Another example of a consistently used phrase relating to resurrection is bring(eth) to pass the resurrection, which appears almost exclusively in the Book of Mormon and never in the King James Bible.18 The first instance of this is found in 2 Nephi 2:8, where Lehi says, "The Holy Messiah, who layeth down his life according to the flesh, and taketh it again by the power of the Spirit, that he may bring to pass the resurrection of the dead, being the first that should rise." The next time this expression appears is in the words of Abinadi, who makes it clear that he is referring to an earlier source: "Have they not said also that he should bring to pass the resurrection of the dead?" (Mosiah 13:35). In context, Abinadi makes reference to Moses (Mosiah 13:33), Isaiah (Mosiah 14:1), and "all the prophets who have prophesied ever since the world began" (Mosiah 13:33). Since this phrase does not appear in the Bible and is only used by Lehi previously in the Book of Mormon, it is plausible that Abinadi is referring to Lehi's earlier teaching when he utilizes the phrase bring to pass the resurrection.19
The phrase bring(eth) to pass the resurrection is also used by Alma2, Samuel the Lamanite, Mormon, and Moroni. In fact, of the six individuals who use resurrection more than once, only Jacob does not employ this phrase. As with resurrection and presence, the consistent use of the phrase bring(eth) to pass the resurrection in the Book of Mormon (but not the Bible or, with one exception, the Doctrine and Covenants) indicates a pattern of speech that was developed and used by Book of Mormon prophets.
There are additional ways in which resurrection is used in the Book of Mormon, but not in the Bible. The expression concerning the resurrection appears seven times in the Book of Mormon and never in any other book of scripture. Atone(ment) and resurrection also appear together in seven Book of Mormon verses and never in any other scripture.20 Only in the Book of Mormon and once in the Doctrine and Covenants are the words resurrection and body used together.21 These additional uses of resurrection that occur in the Book of Mormon and not the Bible may add layers of evidence indicating that Book of Mormon prophets developed distinct ways of talking about the resurrection and that the Book of Mormon phraseology was not simply derivative from the Bible.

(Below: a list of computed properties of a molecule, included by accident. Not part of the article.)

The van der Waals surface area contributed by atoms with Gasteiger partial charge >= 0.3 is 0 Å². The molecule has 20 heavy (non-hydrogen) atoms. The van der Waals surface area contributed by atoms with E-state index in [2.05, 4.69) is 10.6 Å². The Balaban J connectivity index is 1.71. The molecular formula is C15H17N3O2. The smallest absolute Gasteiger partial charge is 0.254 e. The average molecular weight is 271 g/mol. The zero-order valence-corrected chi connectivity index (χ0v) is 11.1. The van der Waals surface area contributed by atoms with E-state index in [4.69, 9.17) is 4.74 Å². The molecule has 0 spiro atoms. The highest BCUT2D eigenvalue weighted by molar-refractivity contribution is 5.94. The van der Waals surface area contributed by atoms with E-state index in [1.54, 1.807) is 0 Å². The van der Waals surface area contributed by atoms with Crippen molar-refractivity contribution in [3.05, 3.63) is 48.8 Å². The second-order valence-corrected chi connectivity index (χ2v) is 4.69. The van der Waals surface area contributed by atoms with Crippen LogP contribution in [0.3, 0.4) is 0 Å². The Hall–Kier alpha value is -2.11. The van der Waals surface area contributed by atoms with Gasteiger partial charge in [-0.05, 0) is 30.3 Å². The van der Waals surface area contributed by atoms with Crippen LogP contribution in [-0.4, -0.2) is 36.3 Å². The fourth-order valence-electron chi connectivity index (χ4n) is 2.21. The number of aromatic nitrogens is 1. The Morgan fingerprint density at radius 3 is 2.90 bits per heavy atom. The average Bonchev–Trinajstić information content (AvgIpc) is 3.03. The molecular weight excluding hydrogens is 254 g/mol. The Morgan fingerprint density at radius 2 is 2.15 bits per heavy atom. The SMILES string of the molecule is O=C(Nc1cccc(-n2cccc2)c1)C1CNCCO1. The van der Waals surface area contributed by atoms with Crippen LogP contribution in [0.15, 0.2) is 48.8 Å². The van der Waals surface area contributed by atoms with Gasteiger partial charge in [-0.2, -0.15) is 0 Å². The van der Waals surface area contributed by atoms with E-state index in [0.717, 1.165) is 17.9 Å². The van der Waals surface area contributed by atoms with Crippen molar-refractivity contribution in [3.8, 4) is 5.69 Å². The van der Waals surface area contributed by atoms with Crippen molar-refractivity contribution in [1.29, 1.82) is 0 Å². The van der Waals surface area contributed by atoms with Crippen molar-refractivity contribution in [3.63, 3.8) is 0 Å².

As Allred concludes his discussion of Alma2's use of state, he writes,
Alma certainly stands distinct from the other authors in the Book of Mormon when his use of state is analyzed. Alma's unique concentration of state, his tendency to reword with state, and his distinctive treatment of a shared topic involving state all point to him as a unique writer within the Book of Mormon. This is perfectly consistent with Joseph's claims about the Book of Mormon.22